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R (Turner) v. Secretary of State for Communities and Local Government [2015] EWHC 375 Admin

DATE: 27 Feb 2015

This case concerned a challenge to the Secretary of State’s decision to grant planning permission, conservation area consent and listed building consent for the comprehensive redevelopment of the Shell Centre site, between Waterloo Station and the Thames, through the construction of 8 new buildings ranging from 5 to 37 storeys, to provide 220,000m2 of floorspace comprising offices, up to 877 residential units, retail,  leisure and community uses. 

The permission and consents had been granted in June 2014, following the Secretary of State’s decision to call in the applications for his own determination.   

In the High Court, the Claimant argued that the Secretary of State’s decision was unlawful for a number of reasons, including:  the failure of the applicant (Braeburn Limited) to disclose the viability assessment on which the quantum of affordable housing had been based; misinterpretation of para 74 of the NPPF; and the Inspector’s conduct of the inquiry, which was said to have demonstrated bias.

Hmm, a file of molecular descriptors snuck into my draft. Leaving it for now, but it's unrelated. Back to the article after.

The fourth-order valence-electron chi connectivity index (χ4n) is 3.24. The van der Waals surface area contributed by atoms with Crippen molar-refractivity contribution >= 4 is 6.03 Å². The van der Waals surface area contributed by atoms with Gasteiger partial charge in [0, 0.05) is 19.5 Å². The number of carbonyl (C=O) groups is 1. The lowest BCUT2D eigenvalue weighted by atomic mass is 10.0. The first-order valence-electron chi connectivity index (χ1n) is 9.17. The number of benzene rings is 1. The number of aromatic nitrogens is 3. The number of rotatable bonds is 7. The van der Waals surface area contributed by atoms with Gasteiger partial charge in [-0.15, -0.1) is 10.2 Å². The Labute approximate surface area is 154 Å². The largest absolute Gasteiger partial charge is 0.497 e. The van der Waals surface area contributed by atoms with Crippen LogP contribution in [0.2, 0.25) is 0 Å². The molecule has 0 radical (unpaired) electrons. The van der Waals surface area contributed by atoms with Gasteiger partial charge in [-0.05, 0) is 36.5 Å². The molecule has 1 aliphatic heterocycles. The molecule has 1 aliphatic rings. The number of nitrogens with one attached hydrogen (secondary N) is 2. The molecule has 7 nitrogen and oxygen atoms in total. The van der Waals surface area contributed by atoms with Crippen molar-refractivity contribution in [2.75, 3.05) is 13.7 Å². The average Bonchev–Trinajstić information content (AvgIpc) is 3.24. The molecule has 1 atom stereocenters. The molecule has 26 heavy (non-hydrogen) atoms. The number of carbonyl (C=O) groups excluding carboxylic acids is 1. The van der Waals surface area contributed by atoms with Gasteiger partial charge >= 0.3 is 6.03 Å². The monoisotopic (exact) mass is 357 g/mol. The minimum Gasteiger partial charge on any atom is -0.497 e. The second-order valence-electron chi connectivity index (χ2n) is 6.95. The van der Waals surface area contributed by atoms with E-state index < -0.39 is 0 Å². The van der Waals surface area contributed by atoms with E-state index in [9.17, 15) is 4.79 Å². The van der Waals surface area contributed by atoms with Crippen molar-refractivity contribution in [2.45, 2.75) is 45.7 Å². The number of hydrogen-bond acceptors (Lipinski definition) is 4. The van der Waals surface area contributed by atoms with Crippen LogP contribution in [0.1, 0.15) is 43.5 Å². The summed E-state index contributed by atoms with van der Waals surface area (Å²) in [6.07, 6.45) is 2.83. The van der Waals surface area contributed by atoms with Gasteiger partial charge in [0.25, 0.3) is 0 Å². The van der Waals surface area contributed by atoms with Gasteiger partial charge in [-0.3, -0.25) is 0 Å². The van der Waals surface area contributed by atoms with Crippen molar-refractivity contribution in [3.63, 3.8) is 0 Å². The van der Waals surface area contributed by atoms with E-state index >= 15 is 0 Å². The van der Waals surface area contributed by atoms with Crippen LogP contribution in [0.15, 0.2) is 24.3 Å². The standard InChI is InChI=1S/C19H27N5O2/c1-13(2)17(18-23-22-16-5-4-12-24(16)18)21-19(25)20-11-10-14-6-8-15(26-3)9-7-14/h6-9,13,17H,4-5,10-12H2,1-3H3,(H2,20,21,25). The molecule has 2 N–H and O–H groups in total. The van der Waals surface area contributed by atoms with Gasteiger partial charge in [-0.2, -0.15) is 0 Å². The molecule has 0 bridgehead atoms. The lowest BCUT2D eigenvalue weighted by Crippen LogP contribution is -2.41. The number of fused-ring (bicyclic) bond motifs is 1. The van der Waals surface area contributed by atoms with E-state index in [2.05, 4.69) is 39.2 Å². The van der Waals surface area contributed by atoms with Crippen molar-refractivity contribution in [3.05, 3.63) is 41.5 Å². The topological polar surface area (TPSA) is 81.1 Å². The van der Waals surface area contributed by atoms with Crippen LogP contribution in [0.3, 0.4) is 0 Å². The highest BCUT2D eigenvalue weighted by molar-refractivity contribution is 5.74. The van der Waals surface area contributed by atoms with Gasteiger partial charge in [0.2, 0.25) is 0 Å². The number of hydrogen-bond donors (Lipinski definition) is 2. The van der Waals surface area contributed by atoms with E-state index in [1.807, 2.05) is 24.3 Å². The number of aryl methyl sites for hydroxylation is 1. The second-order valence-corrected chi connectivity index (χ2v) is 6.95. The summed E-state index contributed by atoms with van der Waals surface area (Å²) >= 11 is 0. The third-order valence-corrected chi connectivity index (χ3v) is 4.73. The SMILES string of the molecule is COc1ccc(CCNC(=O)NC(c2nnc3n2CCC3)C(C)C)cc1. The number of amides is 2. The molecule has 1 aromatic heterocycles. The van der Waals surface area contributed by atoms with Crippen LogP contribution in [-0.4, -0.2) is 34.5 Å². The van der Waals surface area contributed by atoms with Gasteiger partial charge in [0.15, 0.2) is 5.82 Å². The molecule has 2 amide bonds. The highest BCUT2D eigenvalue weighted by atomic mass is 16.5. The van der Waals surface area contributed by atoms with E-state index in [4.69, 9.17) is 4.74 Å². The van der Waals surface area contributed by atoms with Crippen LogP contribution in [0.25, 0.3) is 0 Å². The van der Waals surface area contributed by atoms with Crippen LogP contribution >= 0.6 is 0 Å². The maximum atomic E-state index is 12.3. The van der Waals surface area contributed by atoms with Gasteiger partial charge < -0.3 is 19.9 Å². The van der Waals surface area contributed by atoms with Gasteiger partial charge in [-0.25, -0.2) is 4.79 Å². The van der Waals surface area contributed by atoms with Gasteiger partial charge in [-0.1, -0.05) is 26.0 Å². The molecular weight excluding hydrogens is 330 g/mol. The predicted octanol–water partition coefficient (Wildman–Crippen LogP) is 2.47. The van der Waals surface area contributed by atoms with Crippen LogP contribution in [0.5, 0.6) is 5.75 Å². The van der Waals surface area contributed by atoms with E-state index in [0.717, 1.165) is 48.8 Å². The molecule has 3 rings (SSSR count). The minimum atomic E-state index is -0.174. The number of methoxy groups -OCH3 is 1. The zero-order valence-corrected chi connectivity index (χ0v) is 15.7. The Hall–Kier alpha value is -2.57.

These arguments were all rejected by Collins J.   Following the decision of Ouseley J in R(Bedford & Clare) v LB Islington [2002] EWHC 2014 (Admin), the judge accepted that “it must be open to applicants for planning permission to submit confidential material in support of their applications”.  The Secretary of State was entitled to conclude that the offer of affordable housing was acceptable, on the basis of evidence that the Braeburn’s confidential viability assessment had been independently appraised and confirmed by BNP Paribas.  The requirement in para 74 of the NPPF that any loss of open space must be “replaced by equivalent or better provision in terms of quantity and quality” did not mean that the replacement had to be equivalent or better in terms of both quantity and quality, which the judge regarded as an “over-mechanistic approach”.  While he was critical of certain aspects of the Inspector’s conduct, from which he hoped that lessons would be learnt, Collins J did not consider that the test for establishing apparent bias was established, or that the Claimant had been materially prejudiced in his ability to advance his case at the Inquiry.  The application was therefore dismissed.

Paul Brown QC acted for Braeburn both at the call-in inquiry and in the High Court.

A copy of the judgment can be found here.